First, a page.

Management evaluates current information and events regarding a borrower's ability to repay its obligations and considers a loan to be impaired when the ultimate collectability of amounts due, according to the contractual terms of the loan agreement, is in doubt. If an impaired loan is collateral-dependent, the fair value of the collateral, less estimated costs to sell, is used to determine the amount of impairment, if any. The amount of the impairment can be adjusted, based on current data, until such time as the actual basis is established by acquisition of the collateral. Impairment losses are reflected in the allowance for loan losses through a charge to the provision for loan losses. Subsequent recoveries are credited to the allowance for loan losses.

Fair Value of Financial Instruments. The estimation of fair value is significant to certain of our assets, including investment securities available-for-sale, real estate owned, mortgage servicing assets, loans held for sale, derivatives, and the value of loan collateral for impaired loans. These are all recorded at either fair value or the lower of cost or fair value. Fair values are determined based on third party sources, when available. Furthermore, GAAP requires disclosure of the fair value of financial instruments as a part of the notes to the consolidated financial statements.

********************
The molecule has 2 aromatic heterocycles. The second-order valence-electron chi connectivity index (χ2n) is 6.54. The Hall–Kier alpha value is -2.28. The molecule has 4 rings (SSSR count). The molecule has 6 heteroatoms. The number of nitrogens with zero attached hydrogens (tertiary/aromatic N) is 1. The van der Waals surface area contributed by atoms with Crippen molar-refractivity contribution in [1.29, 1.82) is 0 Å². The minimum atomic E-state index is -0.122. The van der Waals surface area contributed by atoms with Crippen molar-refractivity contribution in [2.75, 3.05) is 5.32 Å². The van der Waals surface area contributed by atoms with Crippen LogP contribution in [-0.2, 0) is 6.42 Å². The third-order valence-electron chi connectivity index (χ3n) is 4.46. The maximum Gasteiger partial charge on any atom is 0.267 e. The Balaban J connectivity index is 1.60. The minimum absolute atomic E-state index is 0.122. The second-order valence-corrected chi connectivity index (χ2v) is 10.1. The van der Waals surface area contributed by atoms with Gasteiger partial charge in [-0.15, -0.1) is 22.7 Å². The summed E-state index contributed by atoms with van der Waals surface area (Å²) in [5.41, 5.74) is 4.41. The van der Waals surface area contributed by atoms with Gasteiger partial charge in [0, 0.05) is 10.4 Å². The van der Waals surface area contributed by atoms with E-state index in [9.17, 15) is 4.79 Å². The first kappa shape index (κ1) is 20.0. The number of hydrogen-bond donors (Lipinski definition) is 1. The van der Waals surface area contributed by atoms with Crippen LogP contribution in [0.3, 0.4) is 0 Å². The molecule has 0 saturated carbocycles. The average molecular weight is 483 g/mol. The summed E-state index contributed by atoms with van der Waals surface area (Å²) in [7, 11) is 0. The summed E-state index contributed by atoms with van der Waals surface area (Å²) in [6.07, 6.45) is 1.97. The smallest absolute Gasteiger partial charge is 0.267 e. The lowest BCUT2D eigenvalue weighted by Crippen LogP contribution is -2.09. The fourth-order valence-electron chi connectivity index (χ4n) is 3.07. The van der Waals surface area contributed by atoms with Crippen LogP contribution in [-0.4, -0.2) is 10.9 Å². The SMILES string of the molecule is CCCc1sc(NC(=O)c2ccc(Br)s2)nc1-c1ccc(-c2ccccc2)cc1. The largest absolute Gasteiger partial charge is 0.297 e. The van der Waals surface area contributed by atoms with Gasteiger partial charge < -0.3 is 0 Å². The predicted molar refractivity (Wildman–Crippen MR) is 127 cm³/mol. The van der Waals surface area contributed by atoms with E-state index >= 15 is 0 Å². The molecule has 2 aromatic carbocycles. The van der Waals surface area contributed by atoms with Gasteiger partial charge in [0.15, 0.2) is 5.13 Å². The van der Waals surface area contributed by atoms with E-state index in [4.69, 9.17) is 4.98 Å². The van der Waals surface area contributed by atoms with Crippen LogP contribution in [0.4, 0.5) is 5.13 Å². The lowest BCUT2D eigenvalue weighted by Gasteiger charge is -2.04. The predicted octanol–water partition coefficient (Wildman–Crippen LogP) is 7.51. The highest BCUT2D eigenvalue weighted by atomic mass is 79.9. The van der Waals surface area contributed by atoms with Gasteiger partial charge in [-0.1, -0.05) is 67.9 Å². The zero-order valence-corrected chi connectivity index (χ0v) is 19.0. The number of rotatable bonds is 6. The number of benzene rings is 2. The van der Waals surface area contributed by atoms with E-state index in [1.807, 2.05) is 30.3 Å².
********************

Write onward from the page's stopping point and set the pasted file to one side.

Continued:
Fair values of financial instruments are estimated using relevant market information and other assumptions, as more fully disclosed in Note 17 of our consolidated financial statements. Fair value estimates involve uncertainties and matters of significant judgment regarding interest rates, credit risk, prepayments, and other factors, especially in the absence of broad markets for particular items. Changes in assumptions or in market conditions could significantly affect the estimates.


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Comparison of Financial Condition at June 30, 2013 and June 30, 2012.

Assets. Total assets decreased to $867.4 million at June 30, 2013 from $923.3 million at June 30, 2012 due primarily to a decrease in loans receivable, partially offset by an increase in cash and cash equivalents.

Total cash and cash equivalents increased by $19.7 million, or 29.8%, to $85.7 million at June 30, 2013 from $66.0 million at June 30, 2012. The increase was primarily due to a decrease in loans receivable which resulted in increased liquidity from the payoffs and repayments from such loans.

Our investment securities portfolio decreased by $1.9 million, or 3.5%, to $52.7 million at June 30, 2013 from $54.6 million at June 30, 2012. The decrease was primarily a result of proceeds from maturities and principal repayments of securities exceeding new purchases of securities available-for-sale. Securities available-for-sale decreased to $52.2 million at June 30, 2013 from $53.4 million at June 30, 2012.